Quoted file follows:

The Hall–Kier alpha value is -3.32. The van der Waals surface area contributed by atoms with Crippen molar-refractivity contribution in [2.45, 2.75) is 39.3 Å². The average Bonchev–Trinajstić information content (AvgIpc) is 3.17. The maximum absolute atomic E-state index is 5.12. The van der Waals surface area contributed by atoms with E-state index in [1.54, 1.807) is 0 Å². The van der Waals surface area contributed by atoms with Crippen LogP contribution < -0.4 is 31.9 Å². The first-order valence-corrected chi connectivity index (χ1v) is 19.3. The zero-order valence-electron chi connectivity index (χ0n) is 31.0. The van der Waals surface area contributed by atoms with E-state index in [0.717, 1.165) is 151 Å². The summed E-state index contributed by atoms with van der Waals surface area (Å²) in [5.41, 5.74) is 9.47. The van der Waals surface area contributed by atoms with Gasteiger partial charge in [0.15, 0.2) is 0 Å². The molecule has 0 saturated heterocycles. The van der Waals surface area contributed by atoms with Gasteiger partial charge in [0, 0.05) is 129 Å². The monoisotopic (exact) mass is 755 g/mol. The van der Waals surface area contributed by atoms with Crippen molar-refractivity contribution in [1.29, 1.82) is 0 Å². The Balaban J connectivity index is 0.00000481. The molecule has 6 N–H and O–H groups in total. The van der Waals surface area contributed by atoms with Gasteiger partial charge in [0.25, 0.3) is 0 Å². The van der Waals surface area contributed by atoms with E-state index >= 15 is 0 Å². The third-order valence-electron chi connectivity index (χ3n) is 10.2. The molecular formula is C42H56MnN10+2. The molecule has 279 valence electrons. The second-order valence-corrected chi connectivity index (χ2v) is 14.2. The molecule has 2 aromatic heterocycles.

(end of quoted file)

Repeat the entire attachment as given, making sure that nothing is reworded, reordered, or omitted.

The Hall–Kier alpha value is -3.32. The van der Waals surface area contributed by atoms with Crippen molar-refractivity contribution in [2.45, 2.75) is 39.3 Å². The average Bonchev–Trinajstić information content (AvgIpc) is 3.17. The maximum absolute atomic E-state index is 5.12. The van der Waals surface area contributed by atoms with E-state index in [1.54, 1.807) is 0 Å². The van der Waals surface area contributed by atoms with Crippen LogP contribution < -0.4 is 31.9 Å². The first-order valence-corrected chi connectivity index (χ1v) is 19.3. The zero-order valence-electron chi connectivity index (χ0n) is 31.0. The van der Waals surface area contributed by atoms with E-state index in [0.717, 1.165) is 151 Å². The summed E-state index contributed by atoms with van der Waals surface area (Å²) in [5.41, 5.74) is 9.47. The van der Waals surface area contributed by atoms with Gasteiger partial charge in [0.15, 0.2) is 0 Å². The molecule has 0 saturated heterocycles. The van der Waals surface area contributed by atoms with Gasteiger partial charge in [0, 0.05) is 129 Å². The monoisotopic (exact) mass is 755 g/mol. The van der Waals surface area contributed by atoms with Crippen molar-refractivity contribution in [1.29, 1.82) is 0 Å². The Balaban J connectivity index is 0.00000481. The molecule has 6 N–H and O–H groups in total. The van der Waals surface area contributed by atoms with Gasteiger partial charge in [0.25, 0.3) is 0 Å². The van der Waals surface area contributed by atoms with E-state index >= 15 is 0 Å². The third-order valence-electron chi connectivity index (χ3n) is 10.2. The molecular formula is C42H56MnN10+2. The molecule has 279 valence electrons. The second-order valence-corrected chi connectivity index (χ2v) is 14.2. The molecule has 2 aromatic heterocycles.